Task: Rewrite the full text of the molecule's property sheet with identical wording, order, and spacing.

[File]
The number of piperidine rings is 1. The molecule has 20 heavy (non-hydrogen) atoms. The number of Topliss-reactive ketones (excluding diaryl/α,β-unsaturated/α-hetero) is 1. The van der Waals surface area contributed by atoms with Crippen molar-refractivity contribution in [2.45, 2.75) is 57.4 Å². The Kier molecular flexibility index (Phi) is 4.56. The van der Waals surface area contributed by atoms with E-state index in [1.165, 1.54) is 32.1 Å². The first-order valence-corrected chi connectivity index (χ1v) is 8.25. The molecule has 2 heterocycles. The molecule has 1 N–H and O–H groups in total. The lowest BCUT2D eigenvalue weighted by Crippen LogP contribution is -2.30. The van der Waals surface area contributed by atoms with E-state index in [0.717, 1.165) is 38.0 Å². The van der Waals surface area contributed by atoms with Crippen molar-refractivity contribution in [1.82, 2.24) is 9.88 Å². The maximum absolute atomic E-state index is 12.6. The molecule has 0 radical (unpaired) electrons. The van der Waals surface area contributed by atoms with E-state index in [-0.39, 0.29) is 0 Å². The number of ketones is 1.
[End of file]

The number of piperidine rings is 1. The molecule has 20 heavy (non-hydrogen) atoms. The number of Topliss-reactive ketones (excluding diaryl/α,β-unsaturated/α-hetero) is 1. The van der Waals surface area contributed by atoms with Crippen molar-refractivity contribution in [2.45, 2.75) is 57.4 Å². The Kier molecular flexibility index (Phi) is 4.56. The van der Waals surface area contributed by atoms with E-state index in [1.165, 1.54) is 32.1 Å². The first-order valence-corrected chi connectivity index (χ1v) is 8.25. The molecule has 2 heterocycles. The molecule has 1 N–H and O–H groups in total. The lowest BCUT2D eigenvalue weighted by Crippen LogP contribution is -2.30. The van der Waals surface area contributed by atoms with E-state index in [0.717, 1.165) is 38.0 Å². The van der Waals surface area contributed by atoms with Crippen molar-refractivity contribution in [1.82, 2.24) is 9.88 Å². The maximum absolute atomic E-state index is 12.6. The molecule has 0 radical (unpaired) electrons. The van der Waals surface area contributed by atoms with E-state index in [-0.39, 0.29) is 0 Å². The number of ketones is 1.